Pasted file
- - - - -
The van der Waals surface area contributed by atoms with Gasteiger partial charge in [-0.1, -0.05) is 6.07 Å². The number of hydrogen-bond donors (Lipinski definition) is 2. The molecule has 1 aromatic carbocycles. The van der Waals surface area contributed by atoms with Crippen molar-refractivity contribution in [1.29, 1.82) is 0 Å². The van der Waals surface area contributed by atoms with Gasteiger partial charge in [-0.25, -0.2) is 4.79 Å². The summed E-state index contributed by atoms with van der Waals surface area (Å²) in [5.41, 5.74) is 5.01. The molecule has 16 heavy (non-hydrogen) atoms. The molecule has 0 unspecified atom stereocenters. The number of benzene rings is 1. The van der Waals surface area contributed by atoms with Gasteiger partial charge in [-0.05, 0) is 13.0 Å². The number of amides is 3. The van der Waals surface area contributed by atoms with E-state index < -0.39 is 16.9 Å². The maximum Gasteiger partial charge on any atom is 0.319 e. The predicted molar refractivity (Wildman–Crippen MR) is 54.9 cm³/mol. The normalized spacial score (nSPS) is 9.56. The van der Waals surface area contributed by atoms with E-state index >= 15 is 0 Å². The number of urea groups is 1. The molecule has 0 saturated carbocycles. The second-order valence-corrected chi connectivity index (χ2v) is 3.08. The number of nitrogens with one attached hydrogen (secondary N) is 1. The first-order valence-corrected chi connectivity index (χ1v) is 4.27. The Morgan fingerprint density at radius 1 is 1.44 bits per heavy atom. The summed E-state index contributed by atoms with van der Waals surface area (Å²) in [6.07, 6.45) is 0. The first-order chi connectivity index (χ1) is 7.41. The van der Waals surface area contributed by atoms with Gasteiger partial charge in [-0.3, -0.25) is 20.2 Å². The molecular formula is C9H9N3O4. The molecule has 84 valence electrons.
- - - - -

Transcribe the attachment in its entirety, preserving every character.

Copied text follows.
The van der Waals surface area contributed by atoms with Gasteiger partial charge in [-0.1, -0.05) is 6.07 Å². The number of hydrogen-bond donors (Lipinski definition) is 2. The molecule has 1 aromatic carbocycles. The van der Waals surface area contributed by atoms with Crippen molar-refractivity contribution in [1.29, 1.82) is 0 Å². The van der Waals surface area contributed by atoms with Gasteiger partial charge in [-0.25, -0.2) is 4.79 Å². The summed E-state index contributed by atoms with van der Waals surface area (Å²) in [5.41, 5.74) is 5.01. The molecule has 16 heavy (non-hydrogen) atoms. The molecule has 0 unspecified atom stereocenters. The number of benzene rings is 1. The van der Waals surface area contributed by atoms with Gasteiger partial charge in [-0.05, 0) is 13.0 Å². The number of amides is 3. The van der Waals surface area contributed by atoms with E-state index < -0.39 is 16.9 Å². The maximum Gasteiger partial charge on any atom is 0.319 e. The predicted molar refractivity (Wildman–Crippen MR) is 54.9 cm³/mol. The normalized spacial score (nSPS) is 9.56. The van der Waals surface area contributed by atoms with E-state index >= 15 is 0 Å². The number of urea groups is 1. The molecule has 0 saturated carbocycles. The second-order valence-corrected chi connectivity index (χ2v) is 3.08. The number of nitrogens with one attached hydrogen (secondary N) is 1. The first-order valence-corrected chi connectivity index (χ1v) is 4.27. The Morgan fingerprint density at radius 1 is 1.44 bits per heavy atom. The summed E-state index contributed by atoms with van der Waals surface area (Å²) in [6.07, 6.45) is 0. The first-order chi connectivity index (χ1) is 7.41. The van der Waals surface area contributed by atoms with Gasteiger partial charge in [-0.3, -0.25) is 20.2 Å². The molecular formula is C9H9N3O4. The molecule has 84 valence electrons.